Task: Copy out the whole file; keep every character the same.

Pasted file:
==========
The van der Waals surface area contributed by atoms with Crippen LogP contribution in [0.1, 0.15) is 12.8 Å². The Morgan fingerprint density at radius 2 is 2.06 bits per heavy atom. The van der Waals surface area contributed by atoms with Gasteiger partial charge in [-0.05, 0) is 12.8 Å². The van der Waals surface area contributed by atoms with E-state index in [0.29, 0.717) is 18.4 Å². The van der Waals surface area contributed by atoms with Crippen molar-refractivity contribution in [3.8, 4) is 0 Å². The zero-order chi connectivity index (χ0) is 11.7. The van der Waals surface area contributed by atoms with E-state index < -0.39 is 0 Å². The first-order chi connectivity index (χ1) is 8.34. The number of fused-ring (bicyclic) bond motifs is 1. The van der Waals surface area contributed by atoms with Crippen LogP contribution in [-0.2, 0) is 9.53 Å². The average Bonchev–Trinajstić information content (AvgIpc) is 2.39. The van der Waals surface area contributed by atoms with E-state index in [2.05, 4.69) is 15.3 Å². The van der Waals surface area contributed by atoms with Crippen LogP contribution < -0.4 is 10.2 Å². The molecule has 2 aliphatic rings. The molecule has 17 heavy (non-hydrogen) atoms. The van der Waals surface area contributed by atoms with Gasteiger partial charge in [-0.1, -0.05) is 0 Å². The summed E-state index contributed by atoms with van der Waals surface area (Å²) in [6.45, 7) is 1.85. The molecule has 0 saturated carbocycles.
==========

The van der Waals surface area contributed by atoms with Crippen LogP contribution in [0.1, 0.15) is 12.8 Å². The Morgan fingerprint density at radius 2 is 2.06 bits per heavy atom. The van der Waals surface area contributed by atoms with Gasteiger partial charge in [-0.05, 0) is 12.8 Å². The van der Waals surface area contributed by atoms with E-state index in [0.29, 0.717) is 18.4 Å². The van der Waals surface area contributed by atoms with Crippen molar-refractivity contribution in [3.8, 4) is 0 Å². The zero-order chi connectivity index (χ0) is 11.7. The van der Waals surface area contributed by atoms with E-state index < -0.39 is 0 Å². The first-order chi connectivity index (χ1) is 8.34. The number of fused-ring (bicyclic) bond motifs is 1. The van der Waals surface area contributed by atoms with Crippen LogP contribution in [-0.2, 0) is 9.53 Å². The average Bonchev–Trinajstić information content (AvgIpc) is 2.39. The van der Waals surface area contributed by atoms with E-state index in [2.05, 4.69) is 15.3 Å². The van der Waals surface area contributed by atoms with Crippen LogP contribution < -0.4 is 10.2 Å². The molecule has 2 aliphatic rings. The molecule has 17 heavy (non-hydrogen) atoms. The van der Waals surface area contributed by atoms with Gasteiger partial charge in [-0.1, -0.05) is 0 Å². The summed E-state index contributed by atoms with van der Waals surface area (Å²) in [6.45, 7) is 1.85. The molecule has 0 saturated carbocycles.